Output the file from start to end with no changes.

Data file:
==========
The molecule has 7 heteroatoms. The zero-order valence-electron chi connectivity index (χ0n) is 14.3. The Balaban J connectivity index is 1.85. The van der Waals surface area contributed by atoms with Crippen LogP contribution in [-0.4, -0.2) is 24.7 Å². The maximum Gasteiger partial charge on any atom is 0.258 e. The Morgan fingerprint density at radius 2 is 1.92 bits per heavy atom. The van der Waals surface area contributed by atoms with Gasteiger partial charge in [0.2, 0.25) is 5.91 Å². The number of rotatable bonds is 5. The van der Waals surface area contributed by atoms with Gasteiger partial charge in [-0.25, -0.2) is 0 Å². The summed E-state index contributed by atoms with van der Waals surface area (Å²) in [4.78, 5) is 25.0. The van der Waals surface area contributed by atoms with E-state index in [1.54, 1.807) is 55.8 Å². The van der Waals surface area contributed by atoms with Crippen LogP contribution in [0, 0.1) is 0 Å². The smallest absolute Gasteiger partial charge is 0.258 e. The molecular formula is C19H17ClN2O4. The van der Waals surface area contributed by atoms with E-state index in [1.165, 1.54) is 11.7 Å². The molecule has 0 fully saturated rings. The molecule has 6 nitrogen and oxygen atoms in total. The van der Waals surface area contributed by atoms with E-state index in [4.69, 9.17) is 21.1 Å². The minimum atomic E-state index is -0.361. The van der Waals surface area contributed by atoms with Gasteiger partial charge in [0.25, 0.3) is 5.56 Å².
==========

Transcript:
The molecule has 7 heteroatoms. The zero-order valence-electron chi connectivity index (χ0n) is 14.3. The Balaban J connectivity index is 1.85. The van der Waals surface area contributed by atoms with Crippen LogP contribution in [-0.4, -0.2) is 24.7 Å². The maximum Gasteiger partial charge on any atom is 0.258 e. The Morgan fingerprint density at radius 2 is 1.92 bits per heavy atom. The van der Waals surface area contributed by atoms with Gasteiger partial charge in [0.2, 0.25) is 5.91 Å². The number of rotatable bonds is 5. The van der Waals surface area contributed by atoms with Gasteiger partial charge in [-0.25, -0.2) is 0 Å². The summed E-state index contributed by atoms with van der Waals surface area (Å²) in [4.78, 5) is 25.0. The van der Waals surface area contributed by atoms with E-state index in [1.54, 1.807) is 55.8 Å². The van der Waals surface area contributed by atoms with Crippen LogP contribution in [0, 0.1) is 0 Å². The smallest absolute Gasteiger partial charge is 0.258 e. The molecular formula is C19H17ClN2O4. The van der Waals surface area contributed by atoms with E-state index in [1.165, 1.54) is 11.7 Å². The molecule has 0 fully saturated rings. The molecule has 6 nitrogen and oxygen atoms in total. The van der Waals surface area contributed by atoms with E-state index in [4.69, 9.17) is 21.1 Å². The minimum atomic E-state index is -0.361. The van der Waals surface area contributed by atoms with Gasteiger partial charge in [0.25, 0.3) is 5.56 Å².